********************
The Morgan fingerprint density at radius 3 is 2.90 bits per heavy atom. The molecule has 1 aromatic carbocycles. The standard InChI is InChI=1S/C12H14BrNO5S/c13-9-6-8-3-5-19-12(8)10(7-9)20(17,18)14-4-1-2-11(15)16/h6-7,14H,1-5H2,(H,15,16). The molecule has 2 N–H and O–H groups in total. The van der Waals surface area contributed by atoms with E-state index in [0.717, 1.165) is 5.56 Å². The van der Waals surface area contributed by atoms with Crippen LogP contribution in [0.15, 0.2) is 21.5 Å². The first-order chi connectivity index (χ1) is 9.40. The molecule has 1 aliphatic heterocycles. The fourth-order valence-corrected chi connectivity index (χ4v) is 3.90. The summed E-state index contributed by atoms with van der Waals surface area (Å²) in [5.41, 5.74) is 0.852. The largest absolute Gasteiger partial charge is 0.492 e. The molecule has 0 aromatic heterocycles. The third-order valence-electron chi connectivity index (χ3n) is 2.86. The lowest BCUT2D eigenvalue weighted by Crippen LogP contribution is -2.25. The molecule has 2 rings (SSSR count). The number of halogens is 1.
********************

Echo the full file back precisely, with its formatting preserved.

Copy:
The Morgan fingerprint density at radius 3 is 2.90 bits per heavy atom. The molecule has 1 aromatic carbocycles. The standard InChI is InChI=1S/C12H14BrNO5S/c13-9-6-8-3-5-19-12(8)10(7-9)20(17,18)14-4-1-2-11(15)16/h6-7,14H,1-5H2,(H,15,16). The molecule has 2 N–H and O–H groups in total. The van der Waals surface area contributed by atoms with E-state index in [0.717, 1.165) is 5.56 Å². The van der Waals surface area contributed by atoms with Crippen LogP contribution in [0.15, 0.2) is 21.5 Å². The first-order chi connectivity index (χ1) is 9.40. The molecule has 1 aliphatic heterocycles. The fourth-order valence-corrected chi connectivity index (χ4v) is 3.90. The summed E-state index contributed by atoms with van der Waals surface area (Å²) in [5.41, 5.74) is 0.852. The largest absolute Gasteiger partial charge is 0.492 e. The molecule has 0 aromatic heterocycles. The third-order valence-electron chi connectivity index (χ3n) is 2.86. The lowest BCUT2D eigenvalue weighted by Crippen LogP contribution is -2.25. The molecule has 2 rings (SSSR count). The number of halogens is 1.